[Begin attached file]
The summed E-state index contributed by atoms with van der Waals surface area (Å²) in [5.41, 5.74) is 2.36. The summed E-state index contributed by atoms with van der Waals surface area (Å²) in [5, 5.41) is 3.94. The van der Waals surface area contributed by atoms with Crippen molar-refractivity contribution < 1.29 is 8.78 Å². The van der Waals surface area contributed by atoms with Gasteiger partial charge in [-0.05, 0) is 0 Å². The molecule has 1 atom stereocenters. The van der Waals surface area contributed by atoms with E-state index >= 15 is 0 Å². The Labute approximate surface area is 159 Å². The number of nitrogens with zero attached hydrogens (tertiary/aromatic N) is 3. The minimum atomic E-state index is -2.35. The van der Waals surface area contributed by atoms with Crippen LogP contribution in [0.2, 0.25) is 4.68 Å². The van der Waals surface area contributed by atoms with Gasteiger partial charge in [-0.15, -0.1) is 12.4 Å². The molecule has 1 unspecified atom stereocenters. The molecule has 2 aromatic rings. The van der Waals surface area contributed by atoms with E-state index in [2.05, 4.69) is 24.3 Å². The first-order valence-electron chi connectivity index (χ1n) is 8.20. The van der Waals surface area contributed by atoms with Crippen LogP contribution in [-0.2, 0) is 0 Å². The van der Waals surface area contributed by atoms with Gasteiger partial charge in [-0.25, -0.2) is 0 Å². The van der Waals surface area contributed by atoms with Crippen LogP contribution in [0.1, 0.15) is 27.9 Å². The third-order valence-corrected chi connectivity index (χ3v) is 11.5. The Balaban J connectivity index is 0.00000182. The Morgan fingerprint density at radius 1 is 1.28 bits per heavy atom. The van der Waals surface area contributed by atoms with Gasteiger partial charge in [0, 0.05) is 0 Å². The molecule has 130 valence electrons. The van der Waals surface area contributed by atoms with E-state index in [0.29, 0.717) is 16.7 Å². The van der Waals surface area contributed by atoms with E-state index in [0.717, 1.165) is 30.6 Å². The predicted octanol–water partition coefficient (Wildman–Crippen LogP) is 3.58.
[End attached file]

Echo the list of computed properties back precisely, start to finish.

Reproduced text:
The summed E-state index contributed by atoms with van der Waals surface area (Å²) in [5.41, 5.74) is 2.36. The summed E-state index contributed by atoms with van der Waals surface area (Å²) in [5, 5.41) is 3.94. The van der Waals surface area contributed by atoms with Crippen molar-refractivity contribution < 1.29 is 8.78 Å². The van der Waals surface area contributed by atoms with Gasteiger partial charge in [-0.05, 0) is 0 Å². The molecule has 1 atom stereocenters. The van der Waals surface area contributed by atoms with E-state index >= 15 is 0 Å². The Labute approximate surface area is 159 Å². The number of nitrogens with zero attached hydrogens (tertiary/aromatic N) is 3. The minimum atomic E-state index is -2.35. The van der Waals surface area contributed by atoms with Crippen LogP contribution in [0.2, 0.25) is 4.68 Å². The van der Waals surface area contributed by atoms with Gasteiger partial charge in [-0.15, -0.1) is 12.4 Å². The molecule has 1 unspecified atom stereocenters. The molecule has 2 aromatic rings. The van der Waals surface area contributed by atoms with E-state index in [2.05, 4.69) is 24.3 Å². The first-order valence-electron chi connectivity index (χ1n) is 8.20. The van der Waals surface area contributed by atoms with Crippen LogP contribution in [-0.2, 0) is 0 Å². The van der Waals surface area contributed by atoms with Gasteiger partial charge in [-0.25, -0.2) is 0 Å². The van der Waals surface area contributed by atoms with Crippen LogP contribution in [0.1, 0.15) is 27.9 Å². The third-order valence-corrected chi connectivity index (χ3v) is 11.5. The Balaban J connectivity index is 0.00000182. The Morgan fingerprint density at radius 1 is 1.28 bits per heavy atom. The van der Waals surface area contributed by atoms with Gasteiger partial charge in [0, 0.05) is 0 Å². The molecule has 130 valence electrons. The van der Waals surface area contributed by atoms with E-state index in [0.29, 0.717) is 16.7 Å². The van der Waals surface area contributed by atoms with E-state index in [0.717, 1.165) is 30.6 Å². The predicted octanol–water partition coefficient (Wildman–Crippen LogP) is 3.58.